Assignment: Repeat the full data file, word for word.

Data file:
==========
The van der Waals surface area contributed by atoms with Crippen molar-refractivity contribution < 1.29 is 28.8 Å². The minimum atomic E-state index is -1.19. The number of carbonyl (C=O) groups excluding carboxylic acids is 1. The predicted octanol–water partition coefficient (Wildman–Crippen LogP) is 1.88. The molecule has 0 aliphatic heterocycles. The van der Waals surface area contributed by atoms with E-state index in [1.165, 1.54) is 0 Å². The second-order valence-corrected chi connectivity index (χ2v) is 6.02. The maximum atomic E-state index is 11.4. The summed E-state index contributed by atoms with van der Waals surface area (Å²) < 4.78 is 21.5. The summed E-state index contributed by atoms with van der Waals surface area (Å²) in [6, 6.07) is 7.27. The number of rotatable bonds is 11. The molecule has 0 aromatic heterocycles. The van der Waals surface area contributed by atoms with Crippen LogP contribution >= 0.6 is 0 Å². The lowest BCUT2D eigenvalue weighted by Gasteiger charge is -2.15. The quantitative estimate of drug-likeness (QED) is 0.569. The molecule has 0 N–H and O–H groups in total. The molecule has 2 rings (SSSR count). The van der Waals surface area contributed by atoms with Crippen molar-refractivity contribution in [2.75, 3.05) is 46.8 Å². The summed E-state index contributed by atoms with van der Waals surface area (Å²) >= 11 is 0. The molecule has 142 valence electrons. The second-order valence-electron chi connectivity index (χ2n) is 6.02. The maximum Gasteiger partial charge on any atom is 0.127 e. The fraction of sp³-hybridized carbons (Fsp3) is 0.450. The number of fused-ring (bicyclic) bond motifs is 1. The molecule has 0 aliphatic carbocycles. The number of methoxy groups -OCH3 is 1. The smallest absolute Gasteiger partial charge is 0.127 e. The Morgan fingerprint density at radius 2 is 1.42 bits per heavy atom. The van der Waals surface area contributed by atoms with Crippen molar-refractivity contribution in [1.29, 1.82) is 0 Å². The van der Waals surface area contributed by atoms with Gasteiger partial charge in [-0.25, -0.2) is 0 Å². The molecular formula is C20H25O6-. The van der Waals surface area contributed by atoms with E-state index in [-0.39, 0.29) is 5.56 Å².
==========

The van der Waals surface area contributed by atoms with Crippen molar-refractivity contribution < 1.29 is 28.8 Å². The minimum atomic E-state index is -1.19. The number of carbonyl (C=O) groups excluding carboxylic acids is 1. The predicted octanol–water partition coefficient (Wildman–Crippen LogP) is 1.88. The molecule has 0 aliphatic heterocycles. The van der Waals surface area contributed by atoms with E-state index in [1.165, 1.54) is 0 Å². The second-order valence-corrected chi connectivity index (χ2v) is 6.02. The maximum atomic E-state index is 11.4. The summed E-state index contributed by atoms with van der Waals surface area (Å²) < 4.78 is 21.5. The summed E-state index contributed by atoms with van der Waals surface area (Å²) in [6, 6.07) is 7.27. The number of rotatable bonds is 11. The molecule has 0 aromatic heterocycles. The van der Waals surface area contributed by atoms with Crippen LogP contribution >= 0.6 is 0 Å². The lowest BCUT2D eigenvalue weighted by Gasteiger charge is -2.15. The quantitative estimate of drug-likeness (QED) is 0.569. The molecule has 0 N–H and O–H groups in total. The molecule has 2 rings (SSSR count). The van der Waals surface area contributed by atoms with Crippen molar-refractivity contribution in [2.75, 3.05) is 46.8 Å². The summed E-state index contributed by atoms with van der Waals surface area (Å²) >= 11 is 0. The molecule has 142 valence electrons. The second-order valence-electron chi connectivity index (χ2n) is 6.02. The maximum Gasteiger partial charge on any atom is 0.127 e. The fraction of sp³-hybridized carbons (Fsp3) is 0.450. The number of fused-ring (bicyclic) bond motifs is 1. The molecule has 0 aliphatic carbocycles. The number of methoxy groups -OCH3 is 1. The smallest absolute Gasteiger partial charge is 0.127 e. The Morgan fingerprint density at radius 2 is 1.42 bits per heavy atom. The van der Waals surface area contributed by atoms with Crippen molar-refractivity contribution in [1.29, 1.82) is 0 Å². The van der Waals surface area contributed by atoms with Gasteiger partial charge in [-0.25, -0.2) is 0 Å². The molecular formula is C20H25O6-. The van der Waals surface area contributed by atoms with E-state index in [-0.39, 0.29) is 5.56 Å².